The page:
The scientific expeditions are scheduled from Saturday, June 22 through Wednesday, June 26, including two weather days. The R/V Sturgeon will return to Cheboygan on Friday, June 28.
The research vessel is the newest ship to be added to the current fleet of four research vessels operate by the USGS Great Lakes Science Center in Ann Arbor, Mich. The boats are used to conduct fisheries and aquatic research across the Great Lakes basin. The R/V Sturgeon is a 101-foot vessel with a crew of three. It can support a scientific staff of seven for up to a 15-day mission (see online).
“This is the beginning of what we hope will be a long-lasting collaboration,” said Guy Meadows, director of Great Lakes Research initiatives at Michigan Tech.
The Graduate School is pleased to announce that two students have earned fellowships from The DeVlieg Foundation. The DeVlieg Foundation has generously provided support for graduate students pursuing research in engineering, wildlife and biology at Michigan Tech.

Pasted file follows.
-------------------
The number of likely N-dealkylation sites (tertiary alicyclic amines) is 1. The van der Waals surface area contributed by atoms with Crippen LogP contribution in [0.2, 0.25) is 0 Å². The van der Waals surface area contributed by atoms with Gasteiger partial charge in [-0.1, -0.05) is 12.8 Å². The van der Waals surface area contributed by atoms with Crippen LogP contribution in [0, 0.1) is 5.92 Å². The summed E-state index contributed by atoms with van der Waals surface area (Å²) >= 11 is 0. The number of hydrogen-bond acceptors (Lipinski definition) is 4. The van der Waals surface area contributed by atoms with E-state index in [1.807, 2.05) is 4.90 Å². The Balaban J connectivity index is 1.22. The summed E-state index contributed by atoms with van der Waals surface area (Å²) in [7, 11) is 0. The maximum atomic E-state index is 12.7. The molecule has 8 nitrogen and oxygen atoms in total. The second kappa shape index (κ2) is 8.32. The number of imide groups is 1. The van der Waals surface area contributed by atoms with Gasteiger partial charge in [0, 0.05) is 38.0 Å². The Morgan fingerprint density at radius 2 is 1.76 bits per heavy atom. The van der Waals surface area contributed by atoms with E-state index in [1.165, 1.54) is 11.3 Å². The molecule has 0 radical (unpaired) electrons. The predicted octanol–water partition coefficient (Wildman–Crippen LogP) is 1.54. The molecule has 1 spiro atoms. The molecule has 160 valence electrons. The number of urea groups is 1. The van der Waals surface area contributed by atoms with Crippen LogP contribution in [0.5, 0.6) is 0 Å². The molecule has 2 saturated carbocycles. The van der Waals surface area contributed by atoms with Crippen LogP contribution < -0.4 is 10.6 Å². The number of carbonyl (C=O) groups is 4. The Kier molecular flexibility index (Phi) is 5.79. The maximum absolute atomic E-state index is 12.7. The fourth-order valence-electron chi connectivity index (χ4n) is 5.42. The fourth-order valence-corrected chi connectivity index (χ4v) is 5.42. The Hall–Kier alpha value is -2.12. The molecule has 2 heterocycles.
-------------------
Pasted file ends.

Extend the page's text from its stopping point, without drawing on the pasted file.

Current and past winners can be found at the Graduate School website.
The Biotechnology Research Center announced its Spring 2013 Travel Grants. Recipients include:
Post-doctoral Research Scientist Presentation:
*Kaela Leonard (ChE) Advances in Microfluidics and Nanofluidics (podium)
Graduate Student Presentations:
*Patrick Bowen (MSE) 2013 Minerals, Metals and Materials Society Meeting (podium)
*Katrina Bugielski (Chem) 245th ACS National Meeting and Exposition (poster)
*Weilue He (Bio Med) Gordon Research Conference-Nitric Oxide (poster)
*Na Hu (Chem) American Geophysical Union 2012 (poster)
*Robert Larson (KIP) Experimental Biology (poster)
*Yiping Mao (Bio Sci) Keystone Symposia on Molecular & Cellular Biology (poster)
*Sandra Owusu (SFRES) ASPB: 2013 Midwestern Section Annual Meeting (poster)
*Alison Regal (KIP) North American Society for the Psychology of Sport & Physical Activity (poster)
*Rafi Shaik (Bio Sci) Plant and Animal Genome XXI (poster)
*Ashley Shortz (CLS) IEE Annual Conference and Expo (podium)
*Amy Sieloff (ChE) AIChE 2012 Annual Meeting (poster)
*Srinivasa Rao Sripathi (Bio Sci) Association for Research in Vision and Ophthalmology (poster)
*Huan Yang (KIP) Experimental Biology (poster)
*Nazmiye Yapici (Chem) 245th ACS National Meeting and Exposition (podium)
Undergraduate Student Presentations:
* Michael Bobian (Bio Sci) C. elegans Development, Cell Biology and Gene Expression 2012 (poster)